New Hampshire Marijuana Legalization Effort Runs Up Against New Republican Legislature
“Eventually it will get passed. But I don’t think it will happen until we get a new governor.”
By Christian Wade | The Center Square
Marijuana advocates are continuing a push to legalize the drug for recreational use in New Hampshire, but the effort faces an unlikely path in the Republican-controlled Legislature.
A bipartisan bill filed in the state House of Representatives this month would, if approved, legalize recreational cannabis for adults over 21 and set up a system of regulation and taxation for the drug that would allow retail sales. It’s similar to proposals filed in previous legislative sessions, all of which have failed to win approval.
“The battle continues,” said Rep. Rebecca McWilliams, D-Concord, a primary sponsor of the bill. “We keep refining it and negotiating and trying to come up with something that could potentially get to the two-thirds vote needed to override the governor’s veto.”
The proposal would allow adults 21 and older to possess up to one ounce of weed and would authorize regulated cultivation and retail sales. Adults would be allowed to grow up to six marijuana plants at home. A state-run cannabis commission would set regulations and oversee the new industry. The proposal calls for a 9% tax on recreational pot sales.
But the measure faces a steep climb in the state legislature—which swung back to the GOP in the November 3 elections—not to mention the threat of a veto by Republican Gov. Chris Sununu, who opposes legalization.
McWilliams acknowledges the measure faces long odds in the biennial legislative session and said lawmakers who support the effort lack the votes to override a Sununu veto. But she said the effort is building more support with every passing year.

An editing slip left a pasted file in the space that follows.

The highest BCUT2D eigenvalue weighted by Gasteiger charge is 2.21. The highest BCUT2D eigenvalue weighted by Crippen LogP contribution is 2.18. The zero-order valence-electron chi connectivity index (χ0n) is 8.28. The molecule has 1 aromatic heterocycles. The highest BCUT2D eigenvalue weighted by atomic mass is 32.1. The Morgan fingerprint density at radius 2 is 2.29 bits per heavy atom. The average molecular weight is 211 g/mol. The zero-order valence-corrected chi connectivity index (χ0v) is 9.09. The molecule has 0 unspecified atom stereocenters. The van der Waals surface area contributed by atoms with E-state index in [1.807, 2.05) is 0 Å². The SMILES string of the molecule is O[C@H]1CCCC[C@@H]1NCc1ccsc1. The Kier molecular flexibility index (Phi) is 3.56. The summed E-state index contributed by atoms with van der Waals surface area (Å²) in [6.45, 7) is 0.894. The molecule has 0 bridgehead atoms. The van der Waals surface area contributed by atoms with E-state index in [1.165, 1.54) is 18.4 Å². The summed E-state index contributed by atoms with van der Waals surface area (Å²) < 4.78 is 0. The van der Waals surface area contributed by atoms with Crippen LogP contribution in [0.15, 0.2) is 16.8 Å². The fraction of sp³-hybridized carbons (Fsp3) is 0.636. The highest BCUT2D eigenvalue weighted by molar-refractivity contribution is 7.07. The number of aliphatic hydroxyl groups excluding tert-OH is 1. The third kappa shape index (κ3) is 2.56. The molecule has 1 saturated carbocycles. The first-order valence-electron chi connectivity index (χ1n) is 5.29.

“Eventually it will get passed,” she said. “But I don’t think it will happen until we get a new governor.”
While marijuana remains an illegal drug under federal law, she said there’s a chance the new Democrat-controlled Congress and White House could lift the federal prohibition on pot.
Nationally, 68 percent of Americans back the legalization of marijuana, according to a recent Gallup poll, which noted that support has been inching up steadily over the years.
To date, 15 states, the District of Columbia, and the U.S. territory of Guam have legalized recreational marijuana. Thirty-six states have medical marijuana programs.
New Hampshire has often been described as a “cannabis island” with neighboring states and Canada allowing recreational marijuana cultivation and retail sales.
While the Granite State decriminalized marijuana possession in 2017, recreational growing and sales are not authorized.
In 2014, the Democrat-controlled House approved a legalization bill but it failed to pass the Senate. Similar proposals have been refiled every session, but have failed to gain traction.
The state has also allowed medical marijuana dispensaries since 2013, but cultivating the drug for personal use is still a felony.
Lawmakers approved a bill in 2019 that would have allowed medical pot patients to grow their own supply, but Sununu vetoed it, citing public safety concerns.
This piece was first published by The Center Square.
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